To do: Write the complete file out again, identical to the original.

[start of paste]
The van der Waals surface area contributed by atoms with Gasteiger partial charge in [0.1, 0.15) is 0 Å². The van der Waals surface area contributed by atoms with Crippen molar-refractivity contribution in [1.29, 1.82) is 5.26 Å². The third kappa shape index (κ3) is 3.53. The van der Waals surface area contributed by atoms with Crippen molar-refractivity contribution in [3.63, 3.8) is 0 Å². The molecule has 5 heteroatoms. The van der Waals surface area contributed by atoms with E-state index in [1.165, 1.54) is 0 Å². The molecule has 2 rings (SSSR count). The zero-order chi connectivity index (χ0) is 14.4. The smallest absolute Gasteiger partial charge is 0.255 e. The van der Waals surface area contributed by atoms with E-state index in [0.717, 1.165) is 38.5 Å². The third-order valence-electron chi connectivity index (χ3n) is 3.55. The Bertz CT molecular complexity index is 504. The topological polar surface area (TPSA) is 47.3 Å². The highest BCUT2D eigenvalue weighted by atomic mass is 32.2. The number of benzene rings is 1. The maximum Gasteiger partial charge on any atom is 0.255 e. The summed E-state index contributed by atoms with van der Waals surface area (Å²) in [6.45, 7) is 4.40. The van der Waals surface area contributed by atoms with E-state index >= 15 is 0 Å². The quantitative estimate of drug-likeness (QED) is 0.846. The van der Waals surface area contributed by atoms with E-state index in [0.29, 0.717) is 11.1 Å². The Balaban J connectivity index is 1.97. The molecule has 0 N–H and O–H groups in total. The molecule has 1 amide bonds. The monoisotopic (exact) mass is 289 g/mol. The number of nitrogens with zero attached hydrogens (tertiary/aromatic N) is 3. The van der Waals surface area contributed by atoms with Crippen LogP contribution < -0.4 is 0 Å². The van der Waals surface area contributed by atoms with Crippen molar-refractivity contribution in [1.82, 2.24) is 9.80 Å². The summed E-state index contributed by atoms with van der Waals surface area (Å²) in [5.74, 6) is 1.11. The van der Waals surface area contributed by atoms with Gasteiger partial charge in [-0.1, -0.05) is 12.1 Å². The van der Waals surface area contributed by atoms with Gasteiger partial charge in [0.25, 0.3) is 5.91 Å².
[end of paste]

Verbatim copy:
The van der Waals surface area contributed by atoms with Gasteiger partial charge in [0.1, 0.15) is 0 Å². The van der Waals surface area contributed by atoms with Crippen molar-refractivity contribution in [1.29, 1.82) is 5.26 Å². The third kappa shape index (κ3) is 3.53. The van der Waals surface area contributed by atoms with Crippen molar-refractivity contribution in [3.63, 3.8) is 0 Å². The molecule has 5 heteroatoms. The van der Waals surface area contributed by atoms with E-state index in [1.165, 1.54) is 0 Å². The molecule has 2 rings (SSSR count). The zero-order chi connectivity index (χ0) is 14.4. The smallest absolute Gasteiger partial charge is 0.255 e. The van der Waals surface area contributed by atoms with E-state index in [0.717, 1.165) is 38.5 Å². The third-order valence-electron chi connectivity index (χ3n) is 3.55. The Bertz CT molecular complexity index is 504. The topological polar surface area (TPSA) is 47.3 Å². The highest BCUT2D eigenvalue weighted by atomic mass is 32.2. The number of benzene rings is 1. The maximum Gasteiger partial charge on any atom is 0.255 e. The summed E-state index contributed by atoms with van der Waals surface area (Å²) in [6.45, 7) is 4.40. The van der Waals surface area contributed by atoms with E-state index >= 15 is 0 Å². The quantitative estimate of drug-likeness (QED) is 0.846. The van der Waals surface area contributed by atoms with E-state index in [0.29, 0.717) is 11.1 Å². The Balaban J connectivity index is 1.97. The molecule has 0 N–H and O–H groups in total. The molecule has 1 amide bonds. The monoisotopic (exact) mass is 289 g/mol. The number of nitrogens with zero attached hydrogens (tertiary/aromatic N) is 3. The van der Waals surface area contributed by atoms with Crippen LogP contribution < -0.4 is 0 Å². The van der Waals surface area contributed by atoms with Crippen molar-refractivity contribution in [1.82, 2.24) is 9.80 Å². The summed E-state index contributed by atoms with van der Waals surface area (Å²) in [5.74, 6) is 1.11. The van der Waals surface area contributed by atoms with Gasteiger partial charge in [-0.1, -0.05) is 12.1 Å². The van der Waals surface area contributed by atoms with Gasteiger partial charge in [0.25, 0.3) is 5.91 Å².